(I say it’s “primarily” about the content consumers rather than the content creators because, with a few exceptions, we all consume more content than we create; we all enjoy more stuff that other people make than we make ourselves. I create lots of content that I like and that I hope other people like, but I experience orders of magnitude more content created by others.)

I think this is the key thing that most of the people tossing around the weird little milkshake analogy lately are missing. (The original article, headlined as it is “Why Second Life Failed”, of course seems to me to be coming from some Zone of Deep Cluelessness, since as far as I’m concerned SL is doing just fine thank you.)

All of this “milkshake” thing seems to boil down to saying that you can figure out which products are going to succeed by figuring out what they are for, and then seeing if that is something that people want. (Deep, eh? I wish I could think of deep stuff like that and then write books about it and all.)

I think this is actually wrong and/or stupid in many cases; I would argue that most innovations have been potentially able to do lots of different things, and the reason they succeeded is that their owners were able to figure out pretty quickly which of those things people actually wanted, and bend them in those directions. (In fact even the original milkshake example shows that, if you consider the product to be the store and its services as a whole, rather than just the milkshake line.)

And that’s exactly the right way to think about Second Life. It’s not designed to provide one specific thing; it’s designed to let people create and provide to each other whatever it is they want (within the capabilities of the platform). That general approach can’t lose. The platform has to have good enough affordances for people to actually use it, it has to have good mindshare and stability and so on, it has to be sufficiently funded to survive dry times, and so on; but the general principle is just pure win.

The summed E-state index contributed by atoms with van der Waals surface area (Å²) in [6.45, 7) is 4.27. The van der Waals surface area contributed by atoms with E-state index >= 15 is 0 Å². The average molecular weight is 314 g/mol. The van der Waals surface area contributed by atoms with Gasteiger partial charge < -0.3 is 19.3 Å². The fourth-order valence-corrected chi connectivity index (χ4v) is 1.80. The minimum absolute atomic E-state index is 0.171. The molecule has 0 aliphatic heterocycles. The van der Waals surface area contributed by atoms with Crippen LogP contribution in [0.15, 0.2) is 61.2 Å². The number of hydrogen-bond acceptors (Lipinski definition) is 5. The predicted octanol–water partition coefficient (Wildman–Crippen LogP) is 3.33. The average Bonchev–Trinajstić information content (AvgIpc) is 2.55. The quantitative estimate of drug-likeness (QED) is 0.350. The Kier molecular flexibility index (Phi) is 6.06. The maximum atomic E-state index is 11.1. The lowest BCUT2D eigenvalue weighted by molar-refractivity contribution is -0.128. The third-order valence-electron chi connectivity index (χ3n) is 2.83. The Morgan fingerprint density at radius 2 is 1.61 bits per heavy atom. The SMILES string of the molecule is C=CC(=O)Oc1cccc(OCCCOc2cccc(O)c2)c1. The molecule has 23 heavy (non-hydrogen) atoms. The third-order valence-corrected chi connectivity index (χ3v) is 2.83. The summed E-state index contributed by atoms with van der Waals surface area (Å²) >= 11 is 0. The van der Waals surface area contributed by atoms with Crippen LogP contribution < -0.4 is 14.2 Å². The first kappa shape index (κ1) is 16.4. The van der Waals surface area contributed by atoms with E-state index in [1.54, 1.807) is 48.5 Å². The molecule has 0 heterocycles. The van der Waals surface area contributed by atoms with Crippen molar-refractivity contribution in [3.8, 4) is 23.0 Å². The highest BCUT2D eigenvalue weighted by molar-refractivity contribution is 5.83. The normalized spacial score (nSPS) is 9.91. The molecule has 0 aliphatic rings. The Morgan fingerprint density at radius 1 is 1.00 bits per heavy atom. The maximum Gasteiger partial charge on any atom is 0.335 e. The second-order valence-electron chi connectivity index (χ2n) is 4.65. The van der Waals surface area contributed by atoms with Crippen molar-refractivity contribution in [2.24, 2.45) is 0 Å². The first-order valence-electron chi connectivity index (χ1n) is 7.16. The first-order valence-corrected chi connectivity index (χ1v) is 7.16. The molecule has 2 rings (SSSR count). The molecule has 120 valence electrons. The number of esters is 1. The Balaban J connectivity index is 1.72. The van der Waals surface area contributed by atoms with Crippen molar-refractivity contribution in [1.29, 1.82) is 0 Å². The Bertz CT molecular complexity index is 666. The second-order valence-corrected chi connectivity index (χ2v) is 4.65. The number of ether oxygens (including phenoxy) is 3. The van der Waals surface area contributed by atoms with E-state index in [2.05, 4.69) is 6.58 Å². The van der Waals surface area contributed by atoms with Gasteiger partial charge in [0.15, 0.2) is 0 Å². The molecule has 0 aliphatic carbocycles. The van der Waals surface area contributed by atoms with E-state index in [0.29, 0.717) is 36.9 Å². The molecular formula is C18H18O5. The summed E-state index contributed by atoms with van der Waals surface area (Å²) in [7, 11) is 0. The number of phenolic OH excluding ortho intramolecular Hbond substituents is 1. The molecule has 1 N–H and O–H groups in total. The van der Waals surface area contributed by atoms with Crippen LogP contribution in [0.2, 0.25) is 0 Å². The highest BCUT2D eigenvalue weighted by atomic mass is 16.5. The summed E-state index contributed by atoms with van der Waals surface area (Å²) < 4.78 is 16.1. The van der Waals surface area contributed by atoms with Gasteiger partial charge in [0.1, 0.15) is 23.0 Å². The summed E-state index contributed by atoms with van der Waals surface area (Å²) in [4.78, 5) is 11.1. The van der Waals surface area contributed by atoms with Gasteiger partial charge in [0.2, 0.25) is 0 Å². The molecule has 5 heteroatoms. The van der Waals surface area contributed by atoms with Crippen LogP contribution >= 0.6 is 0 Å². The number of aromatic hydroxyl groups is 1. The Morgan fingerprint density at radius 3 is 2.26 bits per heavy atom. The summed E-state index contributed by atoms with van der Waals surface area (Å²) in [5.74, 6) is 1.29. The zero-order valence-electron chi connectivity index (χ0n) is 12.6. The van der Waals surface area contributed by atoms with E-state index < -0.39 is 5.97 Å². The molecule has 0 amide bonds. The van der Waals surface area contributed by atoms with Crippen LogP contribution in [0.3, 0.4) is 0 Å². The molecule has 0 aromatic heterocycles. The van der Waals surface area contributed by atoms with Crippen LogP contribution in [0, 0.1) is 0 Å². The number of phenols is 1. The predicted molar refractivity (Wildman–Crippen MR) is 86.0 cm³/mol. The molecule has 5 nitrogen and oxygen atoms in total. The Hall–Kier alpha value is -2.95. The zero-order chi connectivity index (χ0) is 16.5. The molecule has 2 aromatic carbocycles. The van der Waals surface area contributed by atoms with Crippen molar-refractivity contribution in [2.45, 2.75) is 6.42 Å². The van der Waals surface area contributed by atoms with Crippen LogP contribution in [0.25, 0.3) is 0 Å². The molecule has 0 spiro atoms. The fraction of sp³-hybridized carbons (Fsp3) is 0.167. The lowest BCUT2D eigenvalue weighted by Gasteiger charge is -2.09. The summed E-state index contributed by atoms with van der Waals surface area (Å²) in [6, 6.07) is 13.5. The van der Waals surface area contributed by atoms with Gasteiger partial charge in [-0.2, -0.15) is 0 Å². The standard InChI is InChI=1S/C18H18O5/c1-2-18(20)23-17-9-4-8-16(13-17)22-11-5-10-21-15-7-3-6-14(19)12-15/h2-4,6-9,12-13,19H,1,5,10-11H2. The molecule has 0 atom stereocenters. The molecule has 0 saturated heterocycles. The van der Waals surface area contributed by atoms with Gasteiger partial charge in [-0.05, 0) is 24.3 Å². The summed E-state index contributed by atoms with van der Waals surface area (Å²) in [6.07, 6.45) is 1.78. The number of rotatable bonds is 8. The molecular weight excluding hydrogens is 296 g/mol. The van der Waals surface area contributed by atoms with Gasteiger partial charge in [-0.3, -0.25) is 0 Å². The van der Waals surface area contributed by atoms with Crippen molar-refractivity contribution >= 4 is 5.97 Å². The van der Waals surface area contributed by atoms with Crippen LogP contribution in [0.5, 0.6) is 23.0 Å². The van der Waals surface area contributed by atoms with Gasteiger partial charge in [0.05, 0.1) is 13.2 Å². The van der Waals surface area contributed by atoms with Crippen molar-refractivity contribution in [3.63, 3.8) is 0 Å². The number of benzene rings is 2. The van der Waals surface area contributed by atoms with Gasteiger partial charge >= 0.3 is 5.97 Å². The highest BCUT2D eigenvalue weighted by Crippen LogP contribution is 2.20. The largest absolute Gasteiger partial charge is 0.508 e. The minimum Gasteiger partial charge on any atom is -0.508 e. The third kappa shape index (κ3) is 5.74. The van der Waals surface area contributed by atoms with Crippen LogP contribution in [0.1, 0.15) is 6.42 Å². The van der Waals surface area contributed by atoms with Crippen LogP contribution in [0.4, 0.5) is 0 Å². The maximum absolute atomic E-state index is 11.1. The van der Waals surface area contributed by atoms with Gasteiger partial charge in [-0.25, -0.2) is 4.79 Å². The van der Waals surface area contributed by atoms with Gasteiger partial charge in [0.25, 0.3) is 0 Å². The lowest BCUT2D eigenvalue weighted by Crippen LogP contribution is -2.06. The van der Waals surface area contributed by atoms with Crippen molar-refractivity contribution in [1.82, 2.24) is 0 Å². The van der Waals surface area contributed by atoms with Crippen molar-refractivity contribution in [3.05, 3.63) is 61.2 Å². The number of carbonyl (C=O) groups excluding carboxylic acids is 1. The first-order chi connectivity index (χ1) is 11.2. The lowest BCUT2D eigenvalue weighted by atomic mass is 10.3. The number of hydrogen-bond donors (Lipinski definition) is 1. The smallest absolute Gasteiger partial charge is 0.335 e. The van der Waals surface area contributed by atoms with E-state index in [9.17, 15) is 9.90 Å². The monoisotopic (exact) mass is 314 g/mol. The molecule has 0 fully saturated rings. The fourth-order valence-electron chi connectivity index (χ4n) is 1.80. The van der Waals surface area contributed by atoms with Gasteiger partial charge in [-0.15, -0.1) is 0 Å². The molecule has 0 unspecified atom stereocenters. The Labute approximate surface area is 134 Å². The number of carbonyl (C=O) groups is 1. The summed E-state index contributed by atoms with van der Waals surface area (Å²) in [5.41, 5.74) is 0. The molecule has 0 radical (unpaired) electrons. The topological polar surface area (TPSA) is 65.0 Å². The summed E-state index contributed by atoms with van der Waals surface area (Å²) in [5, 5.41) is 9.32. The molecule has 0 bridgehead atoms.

From this point of view, it would be exactly wrong to try to figure out what Second Life is, or should be, designed to do, except for the very high level “to enable people to create and experience stuff that they want to create and experience”. As we (and the Lab) notice some kinds of things that people are using it to create and experience right now, we can definitely make sure that the world is, and stays, good at those things. But that doesn’t mean we can decide that those are The Things, and focus only on those. Enabling User-Generated Content in general, and keeping the world good at that, in general, is in my very strong and pronounced opinion the right way forward. If Linden Lab doesn’t do that, someone else will; and whoever does do it will win.

(And that will eventually mean lots of money, as I’ve observed before.)

So anyway. :) Those are my Fifth Rezday Thoughts on why it is that I’m having a fifth rezday at all, and why and how Second Life has held my interest for all this time, and how it can keep doing that, for the Good of All.

Now, back to the cake!

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Plummeting again!

RezDay4a

“I’m supposed to jump off? Naked?”

“Boy Dale did it last year; now you get to!”

“My joy is indescribable. Naked?”

“It’s the tradition.”

RezDay4b

“Okay, naked, check.”

“Well, um…”

“Hey, no clothing at all!”

(As I’m writing this, I realize that I think I stole this idea from v good friend Michele, who mentioned she’d been thinking about a rezday jump in an alpha.tribe skin; I hope I am not selfishly stealing her thunder. Her rezday was a few day ago; Happy Rezday, Michele!)

“Oh, all right. Now, the umbrella.”

“I’m thinking, parachute.”

“The umbrella is traditional.”

“Ha, I remember he used the umbrella last year, and if he hadn’t been lucky and drifted off of damage-enabled land on the way down, he would have been killed!”